Last updated: 09/23/2021
Neuromuscular blocking agents exert their effects at the neuromuscular junction (motor end plate). To understand how they work, it is important to first understand the anatomy of a single motor end plate. A motor end plate is made up of an axon nerve terminal that ends in very close proximity to the sarcolemma of a muscle fiber. The sarcolemma contains many invaginations filled with hundreds of thousands of nicotinic acetylcholine (nACh) receptors. Mature nACh receptors are composed of five protein subunits (2 alpha subunits and 1 beta, delta, and epsilon subunit) and a center channel. Only the two alpha subunits both have two acetylcholine binding sites that are capable of binding to acetylcholine molecules.
During a typical muscle contraction, acetylcholine vesicles containing 5000 to 10,000 acetylcholine molecules are first released from the axon nerve terminal. These vesicles enter the synaptic cleft and travel across the neuromuscular junction to reach the sarcolemma of the muscle fiber. Once here, individual acetylcholine molecules can now bind to the two binding sites on each alpha subunit of the nACh receptor. If both of the binding sites on the alpha subunit nACh receptor are occupied by acetylcholine at the same time, a conformational change occurs resulting in opening of the central channel and ion flux (sodium/calcium in and potassium out). This ion flux generates an end-plate potential and when a large enough end-plate potential is reached, the perijunctional membrane on the muscle cell will depolarize resulting in the opening of perijunctional voltage-gated sodium channels (VGSC) and subsequent calcium release from the sarcoplasmic reticulum and finally muscle contraction.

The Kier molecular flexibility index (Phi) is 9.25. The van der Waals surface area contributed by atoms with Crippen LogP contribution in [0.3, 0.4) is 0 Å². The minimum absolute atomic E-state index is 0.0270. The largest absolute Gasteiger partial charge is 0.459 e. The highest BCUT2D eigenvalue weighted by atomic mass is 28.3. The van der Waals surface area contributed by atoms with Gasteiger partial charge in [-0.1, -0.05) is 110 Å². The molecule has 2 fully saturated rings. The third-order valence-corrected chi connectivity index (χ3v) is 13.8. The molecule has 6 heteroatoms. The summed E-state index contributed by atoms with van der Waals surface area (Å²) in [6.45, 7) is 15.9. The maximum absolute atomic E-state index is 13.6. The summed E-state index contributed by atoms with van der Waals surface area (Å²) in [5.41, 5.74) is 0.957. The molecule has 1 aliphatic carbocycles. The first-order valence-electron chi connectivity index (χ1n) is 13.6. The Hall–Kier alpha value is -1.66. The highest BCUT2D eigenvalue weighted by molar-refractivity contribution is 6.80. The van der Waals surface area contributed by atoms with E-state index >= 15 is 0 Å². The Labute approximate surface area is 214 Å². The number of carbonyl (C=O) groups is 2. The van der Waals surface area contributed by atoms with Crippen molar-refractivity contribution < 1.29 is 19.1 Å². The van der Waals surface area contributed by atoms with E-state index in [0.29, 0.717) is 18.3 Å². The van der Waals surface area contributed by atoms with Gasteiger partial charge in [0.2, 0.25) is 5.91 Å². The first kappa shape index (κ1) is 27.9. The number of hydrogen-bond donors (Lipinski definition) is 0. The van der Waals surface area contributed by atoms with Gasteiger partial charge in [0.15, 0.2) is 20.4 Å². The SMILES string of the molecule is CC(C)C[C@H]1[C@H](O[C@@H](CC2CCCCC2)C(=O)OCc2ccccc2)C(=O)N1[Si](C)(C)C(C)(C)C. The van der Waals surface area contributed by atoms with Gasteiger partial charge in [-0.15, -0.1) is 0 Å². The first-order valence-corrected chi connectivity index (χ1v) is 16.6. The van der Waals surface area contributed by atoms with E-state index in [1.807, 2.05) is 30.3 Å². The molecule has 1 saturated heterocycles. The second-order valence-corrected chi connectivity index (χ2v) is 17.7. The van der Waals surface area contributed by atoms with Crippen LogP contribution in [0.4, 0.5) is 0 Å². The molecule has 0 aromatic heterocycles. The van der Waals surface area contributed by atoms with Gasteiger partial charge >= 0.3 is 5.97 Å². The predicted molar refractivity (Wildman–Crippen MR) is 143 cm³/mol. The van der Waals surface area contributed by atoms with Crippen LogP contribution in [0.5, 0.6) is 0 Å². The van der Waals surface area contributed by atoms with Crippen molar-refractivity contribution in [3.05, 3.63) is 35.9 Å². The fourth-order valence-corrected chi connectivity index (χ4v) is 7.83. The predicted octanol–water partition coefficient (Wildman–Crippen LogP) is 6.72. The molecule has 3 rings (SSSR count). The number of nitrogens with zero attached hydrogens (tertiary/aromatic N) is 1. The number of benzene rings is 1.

With this information in mind, neuromuscular blocking agents can be classified into two main categories based on their mechanism of action: depolarizing and nondepolarizing.
– Depolarizing neuromuscular blocking drugs, i.e., succinylcholine, closely resemble acetylcholine molecules and bind directly to the two binding sites on the alpha subunits of the nACh receptor. Once bound, they cause opening of the central channel and ion flux, just like acetylcholine does. Muscle contraction (fasciculation) occurs, however because succinylcholine is not metabolized by acetylcholinesterase (instead butyrylcholinesterase), it stays bound to the acetylcholine receptor causing prolonged depolarization. This ultimately results in the inactivation of the perijunctional VGSCs leading to muscle paralysis. The perijunctional VGSCs stay inactive in a depolarized state until the succinylcholine molecules are no longer bound to the nACh receptors (i.e., phase I block).
– Nondepolarizing neuromuscular blocking agents cause paralysis by means of a different mechanism, hence their different name. Although they too also bind to the binding sites on the alpha subunits of nACh receptors, their binding does not result in the necessary conformational change for channel opening and resultant ion flux. Instead, their binding results in no channel change and simply blocks acetylcholine from binding and all of the subsequent downstream events necessary for muscle contraction as described above. Therefore, nondepolarizing muscle relaxants act as competitive antagonists, whereas depolarizing muscle relaxants act as acetylcholine receptor agonists with prolonged effect.
The structure of nondepolarizing NMBs can be divided into aminosteroids versus benzylisoquinoliniums. They are highly ionized, water-soluble compounds at physiologic pH and are thus minimally lipid soluble. This means they cannot easily cross the blood-brain barrier (BBB), renal tubular epithelium, GI epithelium, or placenta.
o The aminosteroids consist of pancuronium, pipecuronium, vecuronium, and rocuronium. These drugs have a steroid nucleus and depend largely on organ function for metabolism and excretion. Pancuronium is the bisquaternary aminosteroid most similar to ACh in structure. Vecuronium and rocuronium are monoquaternary analogs of pancuronium.
o The benzylisoquinoliniums consist of atracurium, mivacurium, and cisatracurium. These undergo organ-independent metabolism and are more likely than aminosteroids to evoke the release of histamine, possibly due to the presence of a tertiary amine.
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